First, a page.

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Volume 3, issue 3
Biogeosciences, 3, 251–269, 2006
https://doi.org/10.5194/bg-3-251-2006
© Author(s) 2006. This work is licensed under
the Creative Commons Attribution-NonCommercial-ShareAlike 2.5 License.
Biogeosciences, 3, 251–269, 2006
https://doi.org/10.5194/bg-3-251-2006
© Author(s) 2006. This work is licensed under
the Creative Commons Attribution-NonCommercial-ShareAlike 2.5 License.

  21 Jun 2006

21 Jun 2006

Modelling an alkenone-like proxy record in the NW African upwelling

X. Giraud X. Giraud
  • Research Center Ocean Margins, Universität Bremen, Postfach 330 440, 28 334 Bremen, Germany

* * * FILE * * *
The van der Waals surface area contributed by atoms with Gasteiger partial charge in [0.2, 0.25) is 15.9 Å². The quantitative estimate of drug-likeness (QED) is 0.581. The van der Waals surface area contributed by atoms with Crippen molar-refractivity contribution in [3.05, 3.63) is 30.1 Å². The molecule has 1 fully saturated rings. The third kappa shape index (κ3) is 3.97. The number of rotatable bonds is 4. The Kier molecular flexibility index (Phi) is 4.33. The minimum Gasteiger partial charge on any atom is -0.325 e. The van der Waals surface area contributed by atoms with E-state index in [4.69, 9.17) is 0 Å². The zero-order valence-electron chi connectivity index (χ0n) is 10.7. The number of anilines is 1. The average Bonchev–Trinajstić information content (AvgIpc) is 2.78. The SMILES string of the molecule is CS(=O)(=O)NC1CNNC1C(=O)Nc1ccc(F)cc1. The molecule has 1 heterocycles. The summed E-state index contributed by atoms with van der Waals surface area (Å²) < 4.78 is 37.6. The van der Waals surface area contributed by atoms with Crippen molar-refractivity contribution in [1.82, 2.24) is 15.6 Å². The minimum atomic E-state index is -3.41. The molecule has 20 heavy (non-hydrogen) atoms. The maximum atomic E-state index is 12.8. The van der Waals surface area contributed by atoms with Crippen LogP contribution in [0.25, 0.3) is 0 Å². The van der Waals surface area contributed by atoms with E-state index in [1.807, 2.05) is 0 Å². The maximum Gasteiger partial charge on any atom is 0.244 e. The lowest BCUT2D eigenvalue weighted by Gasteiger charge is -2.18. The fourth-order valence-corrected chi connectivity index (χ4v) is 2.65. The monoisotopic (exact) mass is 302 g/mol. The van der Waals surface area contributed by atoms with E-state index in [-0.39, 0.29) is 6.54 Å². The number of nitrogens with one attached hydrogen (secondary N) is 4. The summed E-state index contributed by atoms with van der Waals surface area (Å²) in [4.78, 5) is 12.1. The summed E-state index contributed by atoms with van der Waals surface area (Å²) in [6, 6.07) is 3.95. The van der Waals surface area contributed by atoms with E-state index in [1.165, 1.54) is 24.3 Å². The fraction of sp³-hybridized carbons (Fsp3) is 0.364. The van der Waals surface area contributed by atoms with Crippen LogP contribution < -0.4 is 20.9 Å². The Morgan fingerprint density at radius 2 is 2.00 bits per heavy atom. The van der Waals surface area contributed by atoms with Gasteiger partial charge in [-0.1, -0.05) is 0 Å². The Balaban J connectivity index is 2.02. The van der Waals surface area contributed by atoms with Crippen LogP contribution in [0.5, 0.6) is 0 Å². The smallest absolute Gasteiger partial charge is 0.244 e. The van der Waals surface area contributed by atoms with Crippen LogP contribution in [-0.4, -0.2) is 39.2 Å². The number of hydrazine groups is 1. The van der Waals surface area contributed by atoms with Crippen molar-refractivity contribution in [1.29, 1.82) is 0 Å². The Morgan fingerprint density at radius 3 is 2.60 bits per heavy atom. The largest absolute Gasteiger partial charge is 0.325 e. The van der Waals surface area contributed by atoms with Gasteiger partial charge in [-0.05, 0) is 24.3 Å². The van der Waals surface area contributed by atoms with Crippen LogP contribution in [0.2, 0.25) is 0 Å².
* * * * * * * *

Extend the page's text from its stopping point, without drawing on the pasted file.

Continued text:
Abstract. A regional biogeochemical model is applied to the NW African coastal upwelling between 19° N and 27° N to investigate how a water temperature proxy, alkenones, are produced at the sea surface and recorded in the slope sediments. The biogeochemical model has two phytoplankton groups: an alkenone producer group, considered to be coccolithophores, and a group comprising other phytoplankton. The Regional Ocean Modelling System (ROMS) is used to simulate the ocean circulation and takes advantage of the Adaptive Grid Refinement in Fortran (AGRIF) package to set up an embedded griding system. In the simulations the alkenone temperature records in the sediments are between 1.1 and 2.3°C colder than the annual mean SSTs. Despite the seasonality of the coccolithophore production, this temperature difference is not mainly due to a seasonal bias, nor to the lateral advection of phytoplankton and phytodetritus seaward from the cold near-shore waters, but to the production depth of the coccolithophores. If coretop alkenone temperatures are effectively recording the annual mean SSTs, the amount of alkenone produced must vary among the coccolithophores in the water column and depend on physiological factors (e.g. growth rate, nutrient stress).

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